CHP’s Valley Division Puts Eyes in the Sky

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Recently, the Valley Division of the California Highway Patrol has taken to the skies, using a new plane, which has given it a bird's eye view.

Officers said it is a new generation of police plane: the GippsAero CHP unit Air-21.

"This is high tech. We've got all the latest equipment, camera equipment, camera system," CHP Flight Officer Troy Marks said.

Marks said that military-grade camera system allows him to zoom down so he can see the make, model, color and even license plate of any vehicle on the road, from as high as 3,000 feet.

"So I can lock into a car driving on the freeway using (a) hand controller, and then the camera will automatically track the car," Marks told FOX40.

A live feed of the video can be sent to a command post and to officers on the ground. The plane's camera can also switch to infrared, which allows officers to know if a suspected stolen car had been running in the last 15 minutes or so. The infrared feature also helps when trying to find a missing person.

"That enables us to look in dark areas, trees, alleyways, that sort of thing," Marks said.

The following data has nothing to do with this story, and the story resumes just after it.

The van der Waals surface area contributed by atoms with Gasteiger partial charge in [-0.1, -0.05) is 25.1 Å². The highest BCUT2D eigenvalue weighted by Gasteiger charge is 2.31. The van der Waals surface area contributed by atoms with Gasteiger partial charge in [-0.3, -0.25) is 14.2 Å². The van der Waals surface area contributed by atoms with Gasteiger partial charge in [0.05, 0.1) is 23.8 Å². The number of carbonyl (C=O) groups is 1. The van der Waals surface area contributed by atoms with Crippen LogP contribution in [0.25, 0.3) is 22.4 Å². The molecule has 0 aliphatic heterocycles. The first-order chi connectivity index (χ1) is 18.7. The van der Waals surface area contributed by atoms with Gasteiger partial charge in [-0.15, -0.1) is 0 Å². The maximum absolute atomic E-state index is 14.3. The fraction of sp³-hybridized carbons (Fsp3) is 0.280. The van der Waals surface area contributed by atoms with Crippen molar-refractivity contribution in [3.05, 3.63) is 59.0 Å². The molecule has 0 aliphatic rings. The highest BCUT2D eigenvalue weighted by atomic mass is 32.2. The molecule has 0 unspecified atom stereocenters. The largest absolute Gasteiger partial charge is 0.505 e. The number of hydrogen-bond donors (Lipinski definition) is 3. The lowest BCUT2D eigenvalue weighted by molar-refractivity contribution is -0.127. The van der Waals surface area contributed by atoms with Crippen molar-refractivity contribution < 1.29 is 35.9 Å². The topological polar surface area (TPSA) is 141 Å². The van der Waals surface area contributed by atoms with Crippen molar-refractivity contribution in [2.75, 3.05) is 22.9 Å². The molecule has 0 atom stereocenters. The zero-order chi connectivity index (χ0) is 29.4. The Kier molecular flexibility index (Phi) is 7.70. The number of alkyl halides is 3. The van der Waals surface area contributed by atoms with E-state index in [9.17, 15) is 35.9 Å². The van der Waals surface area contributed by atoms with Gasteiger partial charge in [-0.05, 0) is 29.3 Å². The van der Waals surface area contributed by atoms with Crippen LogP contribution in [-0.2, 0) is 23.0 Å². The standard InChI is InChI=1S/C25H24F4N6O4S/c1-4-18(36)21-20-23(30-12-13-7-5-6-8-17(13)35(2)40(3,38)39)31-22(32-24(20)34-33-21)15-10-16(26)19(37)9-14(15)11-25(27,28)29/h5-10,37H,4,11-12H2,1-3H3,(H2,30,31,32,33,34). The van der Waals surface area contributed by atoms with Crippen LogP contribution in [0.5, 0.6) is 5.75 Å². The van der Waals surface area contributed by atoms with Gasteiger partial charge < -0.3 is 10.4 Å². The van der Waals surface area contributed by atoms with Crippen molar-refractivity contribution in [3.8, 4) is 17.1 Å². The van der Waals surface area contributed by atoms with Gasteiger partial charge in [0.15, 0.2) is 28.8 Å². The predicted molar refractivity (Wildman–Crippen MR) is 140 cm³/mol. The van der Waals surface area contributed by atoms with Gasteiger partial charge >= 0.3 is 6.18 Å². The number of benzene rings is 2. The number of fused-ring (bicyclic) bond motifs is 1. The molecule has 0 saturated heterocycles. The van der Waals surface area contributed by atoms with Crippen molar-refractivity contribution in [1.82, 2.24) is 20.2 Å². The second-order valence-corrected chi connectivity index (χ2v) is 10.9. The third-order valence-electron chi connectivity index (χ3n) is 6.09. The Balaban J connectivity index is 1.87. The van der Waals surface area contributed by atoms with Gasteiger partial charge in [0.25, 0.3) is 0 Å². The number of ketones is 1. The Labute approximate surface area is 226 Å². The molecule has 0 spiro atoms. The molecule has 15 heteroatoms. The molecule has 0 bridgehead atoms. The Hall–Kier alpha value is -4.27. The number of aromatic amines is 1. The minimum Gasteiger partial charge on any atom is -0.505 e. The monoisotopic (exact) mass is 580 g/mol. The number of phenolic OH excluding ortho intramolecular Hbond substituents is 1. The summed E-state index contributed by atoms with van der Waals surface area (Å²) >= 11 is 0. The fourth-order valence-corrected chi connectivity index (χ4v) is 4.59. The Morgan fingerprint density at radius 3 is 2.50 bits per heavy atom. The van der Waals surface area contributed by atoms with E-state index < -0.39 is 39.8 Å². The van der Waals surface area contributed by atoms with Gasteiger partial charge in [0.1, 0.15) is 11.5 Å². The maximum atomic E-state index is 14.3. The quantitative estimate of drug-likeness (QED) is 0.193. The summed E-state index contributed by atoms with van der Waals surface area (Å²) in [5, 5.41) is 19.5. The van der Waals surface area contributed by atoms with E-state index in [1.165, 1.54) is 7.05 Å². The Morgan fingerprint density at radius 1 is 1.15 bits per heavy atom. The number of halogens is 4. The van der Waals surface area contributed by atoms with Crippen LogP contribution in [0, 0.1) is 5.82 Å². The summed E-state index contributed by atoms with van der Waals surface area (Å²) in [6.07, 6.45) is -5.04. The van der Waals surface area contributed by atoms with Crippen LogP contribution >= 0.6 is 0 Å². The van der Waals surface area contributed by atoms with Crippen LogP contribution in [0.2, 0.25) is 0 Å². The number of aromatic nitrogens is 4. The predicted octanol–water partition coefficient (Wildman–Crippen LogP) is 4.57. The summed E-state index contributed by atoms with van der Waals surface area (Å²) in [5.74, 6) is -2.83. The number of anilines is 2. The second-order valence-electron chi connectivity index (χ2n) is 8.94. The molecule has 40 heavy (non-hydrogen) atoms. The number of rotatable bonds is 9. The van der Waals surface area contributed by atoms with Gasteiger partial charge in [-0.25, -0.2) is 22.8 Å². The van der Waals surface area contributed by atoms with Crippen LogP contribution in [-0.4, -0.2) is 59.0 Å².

Marks and his pilot, Jeff Watkins, said their main focus while in the air is traffic enforcement.

"We're really looking for the overly aggressive, reckless drivers. In and out of traffic, high rates of speed, the cars that are endangering everybody else," Marks said.

At several thousand feet, Marks is able to catch those speeders who slow down when they see a marked CHP car - but he said speeders never see him coming.

"Yeah, they don't hardly ever look up so, yeah, we definitely have an advantage," Marks said.

But the flight crew also checks on the California State Capitol building, Folsom Dam and other high risk terrorism targets from the air. Their other focus is helping all law enforcement agencies in any way they can.

"I'm listening to every law enforcement agency (radio communications) in the greater Sacramento area while we're flying," Marks said.

The plane can stay in the air longer than any helicopter, flying around an area stretching from Chico to Tracy between five and 10 hours a day.

"Our loiter time is longer than we can handle it as humans. I mean, we have to land every once and awhile and stretch our legs," Marks said.

Air-21 can also help helicopter units, especially in the Sierra where search and rescue missions take CHP helicopters below the mountain line and out of radio range.

"A lot of the times we will be above the helicopter relaying the communications that they need," Marks said.

Air-21 is the only Gipps-Aero the CHP is currently flying. But the agency plans to replace its Cessna 206 fleet across the state, mainly because the new planes can carry more weight with fuel tanks that keep them up for more time, according to Marks.

"We can be in the air longer, which means that we can get to a call quicker," Marks said.

Recently Air-21 aided with traffic flow reports before and after Super Bowl 50 in Santa Clara.